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Why Photography?

We continue working on Uncharted. We appreciate the feedback and support that many of you have given as we continue to develop our online exploration community. We hope you enjoy this slide show by Uncharted’s Alan Murray about how photography can enhance life and help us explore the uncharted.


Getting Ready

new site

By Alan Murray,
Uncharted Staff

Starting a new venture is an amazing experience. It’s exciting, challenging, educational and fun. On occasion it can be discouraging.  Taking an idea and transforming it into reality is a rigorous, but very rewarding undertaking. Sometimes ideas turn into what you least expect. When we founded Uncharted several years ago, we were really just thinking of publishing a magazine for travel and the outdoors focused on the Intermountain West. Back then, we were just a group of colleagues from different areas of the country who shared a passion for exploring our world. There was no Uncharted. It was just an idea without a name. Our search for a name led us through over 40 possible candidates. After many long discussions, Uncharted took its rightful place at the top of the list and a new venture was born.

Through Uncharted’s history, most of us have worked full-time jobs in industries such as journalism, engineering, graphic arts, and the sciences. As we have worked to transform our ideas into reality after work and on the weekends, we’ve seen some great successes and some setbacks. Each experience has helped us learn and grow. Each day, we can see we’ve come closer to reaching our goals.

Since our founding in 2005, we’ve released two or three versions of Uncharted. Each time our idea evolved into something unexpected. Each iteration was successful in its own way and provided valuable learning opportunities that have helped bring Uncharted to where it is today. Our followers have been very supportive. They have stayed with us through each of those iterations, giving us feedback, sharing their adventures, and motivating us to keep moving ahead.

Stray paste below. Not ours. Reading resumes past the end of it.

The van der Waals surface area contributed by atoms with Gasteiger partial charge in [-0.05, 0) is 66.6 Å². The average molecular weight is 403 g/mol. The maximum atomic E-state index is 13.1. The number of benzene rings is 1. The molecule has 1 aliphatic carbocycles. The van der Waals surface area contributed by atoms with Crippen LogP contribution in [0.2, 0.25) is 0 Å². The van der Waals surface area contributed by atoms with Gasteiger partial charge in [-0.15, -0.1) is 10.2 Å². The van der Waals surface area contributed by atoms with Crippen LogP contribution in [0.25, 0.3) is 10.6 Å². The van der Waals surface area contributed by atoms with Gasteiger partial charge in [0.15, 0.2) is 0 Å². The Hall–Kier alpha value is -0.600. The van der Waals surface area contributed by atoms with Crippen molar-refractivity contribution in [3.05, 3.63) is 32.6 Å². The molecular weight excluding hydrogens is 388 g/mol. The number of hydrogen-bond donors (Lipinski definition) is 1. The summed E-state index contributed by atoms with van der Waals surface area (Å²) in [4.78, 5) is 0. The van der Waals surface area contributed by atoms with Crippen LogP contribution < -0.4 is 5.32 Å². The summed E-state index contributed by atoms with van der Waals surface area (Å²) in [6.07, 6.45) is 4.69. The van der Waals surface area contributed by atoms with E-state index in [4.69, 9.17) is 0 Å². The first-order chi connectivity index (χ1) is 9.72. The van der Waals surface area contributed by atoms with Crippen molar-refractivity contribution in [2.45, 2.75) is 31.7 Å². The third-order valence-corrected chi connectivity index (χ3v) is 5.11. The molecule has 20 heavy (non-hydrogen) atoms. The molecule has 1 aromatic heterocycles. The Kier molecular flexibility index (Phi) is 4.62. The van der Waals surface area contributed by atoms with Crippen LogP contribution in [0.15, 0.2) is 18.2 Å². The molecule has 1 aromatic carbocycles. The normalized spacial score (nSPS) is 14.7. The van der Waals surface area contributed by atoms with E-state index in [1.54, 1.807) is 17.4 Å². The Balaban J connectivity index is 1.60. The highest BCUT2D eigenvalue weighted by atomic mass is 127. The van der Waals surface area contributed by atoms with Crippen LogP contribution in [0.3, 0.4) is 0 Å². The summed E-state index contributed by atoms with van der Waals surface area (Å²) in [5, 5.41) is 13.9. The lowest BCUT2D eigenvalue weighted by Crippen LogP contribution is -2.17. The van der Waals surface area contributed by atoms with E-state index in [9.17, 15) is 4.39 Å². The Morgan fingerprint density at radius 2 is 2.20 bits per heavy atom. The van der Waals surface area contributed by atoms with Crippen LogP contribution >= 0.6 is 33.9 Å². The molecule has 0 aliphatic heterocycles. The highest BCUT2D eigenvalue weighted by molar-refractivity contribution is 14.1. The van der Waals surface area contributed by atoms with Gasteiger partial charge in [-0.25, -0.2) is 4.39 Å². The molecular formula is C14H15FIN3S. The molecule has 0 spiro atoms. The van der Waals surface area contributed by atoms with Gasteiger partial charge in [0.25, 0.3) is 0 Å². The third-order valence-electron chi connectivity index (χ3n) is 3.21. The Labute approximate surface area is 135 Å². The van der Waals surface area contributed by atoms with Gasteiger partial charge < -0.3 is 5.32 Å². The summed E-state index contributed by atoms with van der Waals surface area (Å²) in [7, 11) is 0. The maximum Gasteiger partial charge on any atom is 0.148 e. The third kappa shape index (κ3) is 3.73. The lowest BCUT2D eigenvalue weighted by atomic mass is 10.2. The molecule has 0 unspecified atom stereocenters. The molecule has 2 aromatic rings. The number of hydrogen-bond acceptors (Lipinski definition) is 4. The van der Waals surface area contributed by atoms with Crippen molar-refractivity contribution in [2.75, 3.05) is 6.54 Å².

We’re very excited to announce that we are now testing the latest iteration of Uncharted. For the past two weeks, we’ve opened the new site up for a select group of volunteers to try it out and give us feedback. Not only have these volunteers given us a fresh perspective, but they’ve also shared their adventures from around the world. Some of them have been with us since the very first release of Uncharted’s online exploration community back in 2008. In just a few short days we’ve seen experiences from Malaysia, Australia, Ghana, India, Canada, and various parts of the United States, to name a few. We’re extremely grateful for their support and enthusiasm and we’ve already begun to implement some of their suggestions.

We would like to invite you to help us get Uncharted ready for launch. We’re excited to hear your feedback and see what you think of what we’ve come up with so far. Sign up today and our team will get you set up for a behind-the-scenes view.

Alan Murray is a co-founder and the President of Uncharted.  He loves snowshoeing, scuba diving, hiking, learning new languages, and meeting new people. 

 


Escape the Philly Airport to Tinicum

By Alan M. Murray,
Uncharted Staff

A Great Blue Heron hunts for its next meal in marshland at the John Heinz National Wildlife Refuge at Tinicum, in Tinicum, Pa. (© 2014 Alan M. Murray/Uncharted)